When you’re working through the process of opening up a new restaurant, a business plan is a must. Simply put, a restaurant is a business like any other kind of enterprise, and restaurant owners benefit from coming up with a detailed and professional restaurant business plan.
Writing a restaurant business plan helps to improve your chances of success. It gives you a road map to follow as you set out to offer table service day in and day out.
A good restaurant business plan has several key components including how the restaurant is supposed to compete and how it should be managed financially.
Let's look at some of these key components of a restaurant’s business plan.
Think of the executive summary as the top-level component of the restaurant business plan – a “read me first” consolidated resource to start off with, when crafting a more detailed plan.
You'll want to include things like your restaurant’s mission statement, location, and timeline. In terms of market analysis, a little summary will be helpful, but you'll get into more details later on in your plan document.
Additionally, you should gather a list of expected costs, predicted financial outcomes, stated goals, and objectives for the executive summary.
Most people will read the executive summary of your business plan first, so it's pertinent to have concise and clear information.
In writing your company description, think about your restaurant as its own commercial enterprise. Include elements like:
- Restaurant theme and market
- Overview of menu items
- Customer base
- Staffing details
- Notes on how day-to-day operations will work
Some people describe the company as an “executive summary 2.0” – in other words, you're taking some of the brief information in the executive summary, and expanding on that a bit.
Concept and Menu Section
This is an opportunity for your food and drinks to shine.
The concept and menu section of the business plan will address style and décor, but menu planning is front and center. The menu embodies your restaurant and what type of food visitors can expect.
Decide if your restaurant should be fine dining or casual. With new delivery services taking over, it’s important to consider whether take-out and delivery will be included in your business.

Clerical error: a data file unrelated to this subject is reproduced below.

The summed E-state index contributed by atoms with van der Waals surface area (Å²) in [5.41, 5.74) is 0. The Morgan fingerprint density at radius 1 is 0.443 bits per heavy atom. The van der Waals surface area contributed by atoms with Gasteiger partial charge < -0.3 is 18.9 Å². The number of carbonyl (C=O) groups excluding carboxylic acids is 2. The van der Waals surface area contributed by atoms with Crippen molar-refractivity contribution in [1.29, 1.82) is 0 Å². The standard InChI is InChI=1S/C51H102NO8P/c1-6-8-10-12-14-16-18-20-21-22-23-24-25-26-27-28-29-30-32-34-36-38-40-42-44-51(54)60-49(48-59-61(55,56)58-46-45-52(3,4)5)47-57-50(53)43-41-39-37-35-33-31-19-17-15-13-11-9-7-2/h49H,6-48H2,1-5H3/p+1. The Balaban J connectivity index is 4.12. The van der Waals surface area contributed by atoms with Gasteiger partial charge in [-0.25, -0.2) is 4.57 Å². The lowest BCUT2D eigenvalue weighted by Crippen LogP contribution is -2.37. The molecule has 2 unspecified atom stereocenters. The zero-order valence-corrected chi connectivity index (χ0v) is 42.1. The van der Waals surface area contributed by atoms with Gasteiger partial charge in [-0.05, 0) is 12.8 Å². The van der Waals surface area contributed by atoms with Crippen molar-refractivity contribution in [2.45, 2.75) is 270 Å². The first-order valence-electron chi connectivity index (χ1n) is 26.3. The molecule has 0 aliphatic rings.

Management and Ownership Structure
In the management and ownership structure segment of your business plan, you talk to the “bean counters” about legal setup and how this enterprise is going to look on annual tax filings.
Some restaurants register as a sole proprietorship, where one person is formally in charge. Others use things like an LLC to allow investors to co-own and co-manage a food service business.
Employee and Staffing Planning
In any business plan, employee and staffing strategy is key because good staff will drive the commercial kitchen’s success.
Think about the personnel that the business is going to need in the kitchen, out front, and behind the bar. Be sure to address both front and back of the house models separately and in detail.
Employee and staffing planning also addresses models of compensation and talent recruitment strategy. You can call this section “restaurant human resources.”
Remember that restaurants (like other businesses) are driven by people!
Market and Competitor Analysis
Ask yourself this question: how will my restaurant compete in the marketplace?
It starts with a detailed customer profile – age, income level, and family status may be important to know about your desired target audience. Use this profile to come up with market research that works.
Now that you have your customer profile, create one for your competition too! What already exists in a given neighborhood? What will the restaurant do to make its offerings unique? This is also known as “competitive analysis.”
Going back to the idea of take-out and delivery, the ability to order online will position your restaurant to compete well with its competitors.
Marketing and Advertising
A marketing and advertising plan included in your restaurant business plan will detail marketing campaigns and how branding is used to position your restaurant for success.
Once again, pay attention to the newest trends and technologies in the restaurant market. In many cases, modern restaurants use some form of social media to act as part of advertising for their overall brand. The more awareness your restaurant has on social media, the less it has to do with advertising costs.
Although a lot of the business financial planning has already been addressed in the above modules, be sure to include information on startup capital costs – what you'll need to get started, including all kitchen gear and equipment. It can also include a break-even analysis or spell out different kinds of financial scenarios that might require a quick pivot or adjustment as the restaurant business offers its services to the community.
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